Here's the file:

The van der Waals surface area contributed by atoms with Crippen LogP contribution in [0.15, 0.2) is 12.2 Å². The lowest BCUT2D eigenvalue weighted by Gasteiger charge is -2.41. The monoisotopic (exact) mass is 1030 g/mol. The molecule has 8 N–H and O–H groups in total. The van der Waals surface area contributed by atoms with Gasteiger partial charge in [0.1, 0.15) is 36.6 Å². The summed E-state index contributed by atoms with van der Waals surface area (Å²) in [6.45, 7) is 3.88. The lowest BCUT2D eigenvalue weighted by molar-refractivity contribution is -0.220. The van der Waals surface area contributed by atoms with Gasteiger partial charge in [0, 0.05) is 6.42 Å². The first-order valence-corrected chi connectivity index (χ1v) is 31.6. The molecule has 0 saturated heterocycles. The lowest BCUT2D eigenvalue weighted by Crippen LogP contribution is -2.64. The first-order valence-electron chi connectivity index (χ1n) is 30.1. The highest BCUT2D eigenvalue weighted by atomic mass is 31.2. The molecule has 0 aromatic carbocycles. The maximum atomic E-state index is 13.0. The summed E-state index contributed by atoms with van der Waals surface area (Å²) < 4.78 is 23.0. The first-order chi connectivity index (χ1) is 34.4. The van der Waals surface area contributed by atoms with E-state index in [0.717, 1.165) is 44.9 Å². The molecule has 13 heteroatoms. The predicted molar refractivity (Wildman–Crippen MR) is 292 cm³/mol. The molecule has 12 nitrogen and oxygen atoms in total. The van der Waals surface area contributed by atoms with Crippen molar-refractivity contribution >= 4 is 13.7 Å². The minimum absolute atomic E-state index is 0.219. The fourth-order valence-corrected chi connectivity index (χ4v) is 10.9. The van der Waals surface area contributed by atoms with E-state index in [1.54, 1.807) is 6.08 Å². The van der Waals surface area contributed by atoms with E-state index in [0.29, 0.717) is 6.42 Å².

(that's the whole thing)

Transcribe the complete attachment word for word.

The van der Waals surface area contributed by atoms with Crippen LogP contribution in [0.15, 0.2) is 12.2 Å². The lowest BCUT2D eigenvalue weighted by Gasteiger charge is -2.41. The monoisotopic (exact) mass is 1030 g/mol. The molecule has 8 N–H and O–H groups in total. The van der Waals surface area contributed by atoms with Gasteiger partial charge in [0.1, 0.15) is 36.6 Å². The summed E-state index contributed by atoms with van der Waals surface area (Å²) in [6.45, 7) is 3.88. The lowest BCUT2D eigenvalue weighted by molar-refractivity contribution is -0.220. The van der Waals surface area contributed by atoms with Gasteiger partial charge in [0, 0.05) is 6.42 Å². The first-order valence-corrected chi connectivity index (χ1v) is 31.6. The molecule has 0 saturated heterocycles. The lowest BCUT2D eigenvalue weighted by Crippen LogP contribution is -2.64. The first-order valence-electron chi connectivity index (χ1n) is 30.1. The highest BCUT2D eigenvalue weighted by atomic mass is 31.2. The molecule has 0 aromatic carbocycles. The maximum atomic E-state index is 13.0. The summed E-state index contributed by atoms with van der Waals surface area (Å²) < 4.78 is 23.0. The first-order chi connectivity index (χ1) is 34.4. The van der Waals surface area contributed by atoms with E-state index in [0.717, 1.165) is 44.9 Å². The molecule has 13 heteroatoms. The predicted molar refractivity (Wildman–Crippen MR) is 292 cm³/mol. The molecule has 12 nitrogen and oxygen atoms in total. The van der Waals surface area contributed by atoms with Crippen molar-refractivity contribution >= 4 is 13.7 Å². The minimum absolute atomic E-state index is 0.219. The fourth-order valence-corrected chi connectivity index (χ4v) is 10.9. The van der Waals surface area contributed by atoms with E-state index in [1.54, 1.807) is 6.08 Å². The van der Waals surface area contributed by atoms with E-state index in [0.29, 0.717) is 6.42 Å².